Just moving to a new address. This blog will remain as an archive of my reviews and recipes. And I hope to read your comments at Focus:Snap:Eat as I begin the next chapter in my food blogging life.
by Hope Korenstein
Ben aka The Single Guy. Summary only Labels: Stuff. The recipe keeps things simple, with minimal ingredients. I think when cooking lobster, the simpler the better because the lobster meat is just so great by itself. The trick is finding the live lobster. Most places sell just frozen lobster tails, but whenever I need live seafood, I can always count on the seafood markets in Chinatown. The recipe gets its name from the fact that you have to kill the live lobster, which would make anyone angry. But in Chinese households, a quick chop to a lobster or crab between the eyes is a quicker death than boiling.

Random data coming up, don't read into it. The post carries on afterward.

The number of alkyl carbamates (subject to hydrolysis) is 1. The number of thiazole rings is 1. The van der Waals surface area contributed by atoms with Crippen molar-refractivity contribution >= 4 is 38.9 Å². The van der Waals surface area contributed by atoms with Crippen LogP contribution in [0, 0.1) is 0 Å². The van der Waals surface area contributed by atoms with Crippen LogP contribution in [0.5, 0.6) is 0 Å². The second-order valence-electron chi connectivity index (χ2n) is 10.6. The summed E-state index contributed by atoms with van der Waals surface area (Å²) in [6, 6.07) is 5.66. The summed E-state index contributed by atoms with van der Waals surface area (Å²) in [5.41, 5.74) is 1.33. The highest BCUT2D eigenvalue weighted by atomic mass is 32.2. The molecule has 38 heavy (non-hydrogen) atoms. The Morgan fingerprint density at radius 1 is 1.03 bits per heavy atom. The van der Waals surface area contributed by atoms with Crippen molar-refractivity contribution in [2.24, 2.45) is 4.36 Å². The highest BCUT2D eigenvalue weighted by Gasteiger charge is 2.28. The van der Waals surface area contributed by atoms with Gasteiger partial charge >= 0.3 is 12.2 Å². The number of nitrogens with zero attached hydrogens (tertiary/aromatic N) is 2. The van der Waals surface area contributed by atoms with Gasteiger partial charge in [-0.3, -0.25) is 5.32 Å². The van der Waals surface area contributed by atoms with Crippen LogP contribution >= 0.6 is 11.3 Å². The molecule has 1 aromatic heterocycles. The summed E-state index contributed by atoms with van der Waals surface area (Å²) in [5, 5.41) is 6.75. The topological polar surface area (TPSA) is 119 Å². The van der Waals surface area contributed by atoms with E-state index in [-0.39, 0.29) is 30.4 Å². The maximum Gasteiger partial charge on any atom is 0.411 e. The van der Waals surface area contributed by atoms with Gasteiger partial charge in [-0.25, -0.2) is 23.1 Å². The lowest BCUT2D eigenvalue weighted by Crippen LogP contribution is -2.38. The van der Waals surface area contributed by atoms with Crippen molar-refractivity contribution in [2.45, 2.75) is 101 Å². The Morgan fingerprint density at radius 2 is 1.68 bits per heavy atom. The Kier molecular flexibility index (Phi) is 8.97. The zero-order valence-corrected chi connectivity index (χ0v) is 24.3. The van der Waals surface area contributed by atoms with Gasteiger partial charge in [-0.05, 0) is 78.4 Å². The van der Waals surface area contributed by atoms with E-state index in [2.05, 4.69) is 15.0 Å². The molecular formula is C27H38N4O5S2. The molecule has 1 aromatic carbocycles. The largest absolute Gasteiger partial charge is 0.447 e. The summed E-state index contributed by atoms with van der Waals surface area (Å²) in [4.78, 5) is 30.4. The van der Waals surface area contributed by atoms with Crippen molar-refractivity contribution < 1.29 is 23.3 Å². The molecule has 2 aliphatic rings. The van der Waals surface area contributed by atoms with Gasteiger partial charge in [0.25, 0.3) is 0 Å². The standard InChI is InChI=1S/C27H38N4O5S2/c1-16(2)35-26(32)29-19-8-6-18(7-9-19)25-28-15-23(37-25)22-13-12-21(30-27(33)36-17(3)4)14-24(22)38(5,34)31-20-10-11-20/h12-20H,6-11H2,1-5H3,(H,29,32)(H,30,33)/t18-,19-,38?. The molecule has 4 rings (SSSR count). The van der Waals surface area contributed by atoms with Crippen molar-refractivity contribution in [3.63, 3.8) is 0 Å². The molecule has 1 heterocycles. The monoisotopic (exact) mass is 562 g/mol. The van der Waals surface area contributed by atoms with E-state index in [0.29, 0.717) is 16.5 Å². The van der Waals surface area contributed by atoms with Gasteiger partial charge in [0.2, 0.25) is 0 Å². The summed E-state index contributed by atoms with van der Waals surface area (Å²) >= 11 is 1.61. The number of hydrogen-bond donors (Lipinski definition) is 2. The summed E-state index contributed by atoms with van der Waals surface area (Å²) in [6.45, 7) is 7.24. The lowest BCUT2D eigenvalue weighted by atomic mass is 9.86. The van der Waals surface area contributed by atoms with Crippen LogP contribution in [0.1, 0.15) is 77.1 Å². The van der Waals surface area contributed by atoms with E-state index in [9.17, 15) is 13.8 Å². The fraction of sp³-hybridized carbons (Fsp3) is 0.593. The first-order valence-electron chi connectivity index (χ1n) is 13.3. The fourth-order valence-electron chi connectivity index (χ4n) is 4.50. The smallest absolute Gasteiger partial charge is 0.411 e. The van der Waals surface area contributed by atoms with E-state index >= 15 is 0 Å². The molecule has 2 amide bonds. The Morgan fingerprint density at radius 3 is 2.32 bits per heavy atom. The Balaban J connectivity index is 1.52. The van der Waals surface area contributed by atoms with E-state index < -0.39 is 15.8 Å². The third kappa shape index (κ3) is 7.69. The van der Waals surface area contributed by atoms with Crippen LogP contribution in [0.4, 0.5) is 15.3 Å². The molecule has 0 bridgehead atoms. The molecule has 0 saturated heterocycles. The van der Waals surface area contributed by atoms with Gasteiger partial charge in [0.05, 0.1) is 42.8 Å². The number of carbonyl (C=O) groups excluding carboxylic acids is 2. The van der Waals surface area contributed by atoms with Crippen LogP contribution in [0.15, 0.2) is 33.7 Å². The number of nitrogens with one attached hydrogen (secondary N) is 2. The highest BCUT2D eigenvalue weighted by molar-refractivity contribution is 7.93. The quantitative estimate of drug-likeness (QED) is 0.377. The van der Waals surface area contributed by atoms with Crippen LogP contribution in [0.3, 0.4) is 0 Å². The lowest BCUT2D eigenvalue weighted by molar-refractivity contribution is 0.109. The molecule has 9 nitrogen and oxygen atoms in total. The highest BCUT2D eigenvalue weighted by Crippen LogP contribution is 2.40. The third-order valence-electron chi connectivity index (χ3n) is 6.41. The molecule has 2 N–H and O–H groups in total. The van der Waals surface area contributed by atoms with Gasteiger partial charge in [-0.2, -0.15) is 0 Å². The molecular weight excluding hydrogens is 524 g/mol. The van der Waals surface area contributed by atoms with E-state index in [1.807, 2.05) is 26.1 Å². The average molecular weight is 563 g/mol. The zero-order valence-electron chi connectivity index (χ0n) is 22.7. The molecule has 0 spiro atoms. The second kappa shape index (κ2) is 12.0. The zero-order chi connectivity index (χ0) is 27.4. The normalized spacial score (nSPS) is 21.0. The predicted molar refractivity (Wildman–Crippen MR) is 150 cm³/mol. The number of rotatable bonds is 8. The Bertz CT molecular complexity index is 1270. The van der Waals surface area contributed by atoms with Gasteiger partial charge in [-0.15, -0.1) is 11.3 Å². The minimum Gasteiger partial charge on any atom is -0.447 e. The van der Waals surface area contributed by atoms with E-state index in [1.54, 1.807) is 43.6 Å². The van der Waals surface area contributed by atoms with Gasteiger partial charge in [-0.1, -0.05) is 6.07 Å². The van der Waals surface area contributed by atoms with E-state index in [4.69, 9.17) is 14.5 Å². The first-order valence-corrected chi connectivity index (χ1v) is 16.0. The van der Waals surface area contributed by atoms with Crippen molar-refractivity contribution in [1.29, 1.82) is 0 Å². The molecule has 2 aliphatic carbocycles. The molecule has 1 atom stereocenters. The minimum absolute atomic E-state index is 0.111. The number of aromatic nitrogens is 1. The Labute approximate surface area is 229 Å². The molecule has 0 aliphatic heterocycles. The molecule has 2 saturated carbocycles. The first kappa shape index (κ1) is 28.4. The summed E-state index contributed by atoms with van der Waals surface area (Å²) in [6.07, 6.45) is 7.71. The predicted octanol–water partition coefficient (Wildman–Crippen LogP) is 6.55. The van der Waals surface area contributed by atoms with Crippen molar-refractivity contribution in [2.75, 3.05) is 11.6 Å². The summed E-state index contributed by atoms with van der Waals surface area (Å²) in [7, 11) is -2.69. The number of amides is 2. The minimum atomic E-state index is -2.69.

Once I got my lobster ready, I prepped the other ingredients, which was a pint of cherry tomatoes, two handfuls of fresh basil, a teaspoon of crushed red pepper flakes and 3 garlic cloves, thinly sliced. To prepare the dish, I started by warming a little less than a quarter cup of extra virgin olive oil in a large skillet.
Then adding the garlic and red pepper flakes to infuse the oil over medium high heat. Florence says to brown the lobster pieces for about 3 to 4 minutes on each side.
Cakey v fudgey
When the lobsters are all browned, then they all get combined in the skillet along with the cherry tomatoes, cooking for another five minutes to soften the tomatoes. Then add half the basil along with the juice of half a lemon. To finish everything, I added in two tablespoon of unsalted butter, which creates a sauce for the butter. And then I just plated everything up and garnished with the remaining basil leaves.